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Region’s Military Roots Integral to TXK’s Amazing Musical Legacy

Most Texarkanians know about and celebrate our Ragtime legacy from Scott Joplin’s area roots; those who know about Texarkana native Conlon Nancarrow’s innovations also celebrate his  musical legacy (after all, Frank Zappa called Nancarrow the Father of Electronic Music). We celebrate the impact and imprint of the incredible line-up of musical legends who touched the community when playing the Arkansas Municipal Auditorium. What many may not know is the role of our region’s military in the musical legacy of our Texarkana region, one which was passed along by Texarkana jazz musician, Jerry Atkins.

According to Jerry, when he was a young man learning to master the saxophone, one of the main sources of his training and mentorship were the premier military musicians who had been stationed at Red River Army Depot in the 40s.  As the US military did in various posts and bases around the country, they had stationed a whole band-worth of premier musicians at the Depot, as one of their signature military-based performing groups.  As Jerry recounted, because the depot was a 24/7 operation during the war years, there were always depot-based musicians – when off-duty – jamming in clubs all through Texarkana, at all hours. In turns out that these military musicians were always welcoming of young musicians, like Jerry, who thrilled at the opportunity to jam with and learn from some of the best instrumentalists in the country.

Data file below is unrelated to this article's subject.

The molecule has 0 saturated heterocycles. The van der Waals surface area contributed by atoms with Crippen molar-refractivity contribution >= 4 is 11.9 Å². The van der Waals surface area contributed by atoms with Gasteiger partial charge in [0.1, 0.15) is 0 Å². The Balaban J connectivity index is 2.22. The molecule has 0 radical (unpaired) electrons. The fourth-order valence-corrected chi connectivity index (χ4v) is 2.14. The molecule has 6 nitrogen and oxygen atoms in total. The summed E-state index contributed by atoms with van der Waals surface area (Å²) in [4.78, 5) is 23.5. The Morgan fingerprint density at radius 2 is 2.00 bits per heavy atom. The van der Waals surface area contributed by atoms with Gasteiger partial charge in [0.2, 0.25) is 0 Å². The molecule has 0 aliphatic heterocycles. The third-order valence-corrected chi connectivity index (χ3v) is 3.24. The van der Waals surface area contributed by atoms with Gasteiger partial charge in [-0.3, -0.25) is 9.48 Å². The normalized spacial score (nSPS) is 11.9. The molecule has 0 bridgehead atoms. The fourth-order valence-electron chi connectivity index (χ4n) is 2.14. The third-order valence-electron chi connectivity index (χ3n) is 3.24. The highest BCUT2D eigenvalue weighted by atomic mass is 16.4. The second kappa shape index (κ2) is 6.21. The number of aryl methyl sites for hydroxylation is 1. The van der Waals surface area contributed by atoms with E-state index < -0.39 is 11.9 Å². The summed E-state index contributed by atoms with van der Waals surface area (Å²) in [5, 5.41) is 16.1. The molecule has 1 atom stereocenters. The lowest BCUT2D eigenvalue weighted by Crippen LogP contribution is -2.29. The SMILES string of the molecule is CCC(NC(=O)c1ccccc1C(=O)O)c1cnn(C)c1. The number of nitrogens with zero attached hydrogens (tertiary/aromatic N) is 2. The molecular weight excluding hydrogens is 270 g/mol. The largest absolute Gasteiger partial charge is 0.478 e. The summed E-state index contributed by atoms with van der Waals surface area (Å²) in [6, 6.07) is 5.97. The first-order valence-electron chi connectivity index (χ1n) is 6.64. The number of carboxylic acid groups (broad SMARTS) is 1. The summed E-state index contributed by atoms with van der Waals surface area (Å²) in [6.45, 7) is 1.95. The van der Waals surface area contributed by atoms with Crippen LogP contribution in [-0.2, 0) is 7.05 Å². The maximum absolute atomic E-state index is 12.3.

Jerry said the impact of these first class, non-stop, musician-filled Texarkana clubs was far-reaching to his generation of budding local musicians, because Jerry was one among many local musicians who carried that legacy forward to the musical riches of Texarkana which we enjoy today.

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So – three cheers to all of those premier military musicians whose rich legacy we enjoy today! Another historical superlative to celebrate as part of TXK150 – and all of What’s to Love about Texarkana!

PS – Jerry’s account of this part of Texarkana’s musical legacy was the final piece of inspiration that yielded the festival name of TRAHC’s Jump, Jive and JamFest in the early 2000s. And anyone who has ever marveled at the outstanding musicianship of the Texarkana Jazz Orchestra and of many of the individuals part of the ensemble can appreciate Jerry’s story.

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